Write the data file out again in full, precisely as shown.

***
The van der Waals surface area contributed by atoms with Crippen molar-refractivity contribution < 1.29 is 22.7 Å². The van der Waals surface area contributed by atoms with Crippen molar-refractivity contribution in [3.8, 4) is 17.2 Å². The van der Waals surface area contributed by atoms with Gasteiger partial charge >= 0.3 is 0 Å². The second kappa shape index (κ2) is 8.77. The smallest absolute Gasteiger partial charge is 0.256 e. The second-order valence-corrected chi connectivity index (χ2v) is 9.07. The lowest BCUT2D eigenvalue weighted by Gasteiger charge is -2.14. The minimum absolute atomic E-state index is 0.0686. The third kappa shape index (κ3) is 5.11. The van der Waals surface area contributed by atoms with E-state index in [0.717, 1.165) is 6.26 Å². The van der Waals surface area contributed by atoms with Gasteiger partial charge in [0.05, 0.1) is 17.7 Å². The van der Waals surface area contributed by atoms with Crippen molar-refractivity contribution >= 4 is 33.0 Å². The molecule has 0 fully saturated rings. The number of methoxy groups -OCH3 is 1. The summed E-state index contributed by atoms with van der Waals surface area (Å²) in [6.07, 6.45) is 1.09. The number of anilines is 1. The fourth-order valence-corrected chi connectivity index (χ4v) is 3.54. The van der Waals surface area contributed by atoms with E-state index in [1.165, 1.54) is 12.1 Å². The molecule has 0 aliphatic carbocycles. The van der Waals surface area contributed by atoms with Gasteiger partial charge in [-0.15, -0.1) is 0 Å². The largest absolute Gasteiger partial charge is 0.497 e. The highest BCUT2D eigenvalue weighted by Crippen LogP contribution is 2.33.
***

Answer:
The van der Waals surface area contributed by atoms with Crippen molar-refractivity contribution < 1.29 is 22.7 Å². The van der Waals surface area contributed by atoms with Crippen molar-refractivity contribution in [3.8, 4) is 17.2 Å². The van der Waals surface area contributed by atoms with Gasteiger partial charge >= 0.3 is 0 Å². The second kappa shape index (κ2) is 8.77. The smallest absolute Gasteiger partial charge is 0.256 e. The second-order valence-corrected chi connectivity index (χ2v) is 9.07. The lowest BCUT2D eigenvalue weighted by Gasteiger charge is -2.14. The minimum absolute atomic E-state index is 0.0686. The third kappa shape index (κ3) is 5.11. The van der Waals surface area contributed by atoms with E-state index in [0.717, 1.165) is 6.26 Å². The van der Waals surface area contributed by atoms with Gasteiger partial charge in [0.05, 0.1) is 17.7 Å². The van der Waals surface area contributed by atoms with Crippen molar-refractivity contribution >= 4 is 33.0 Å². The molecule has 0 fully saturated rings. The number of methoxy groups -OCH3 is 1. The summed E-state index contributed by atoms with van der Waals surface area (Å²) in [6.07, 6.45) is 1.09. The number of anilines is 1. The fourth-order valence-corrected chi connectivity index (χ4v) is 3.54. The van der Waals surface area contributed by atoms with E-state index in [1.165, 1.54) is 12.1 Å². The molecule has 0 aliphatic carbocycles. The van der Waals surface area contributed by atoms with Gasteiger partial charge in [-0.15, -0.1) is 0 Å². The largest absolute Gasteiger partial charge is 0.497 e. The highest BCUT2D eigenvalue weighted by Crippen LogP contribution is 2.33.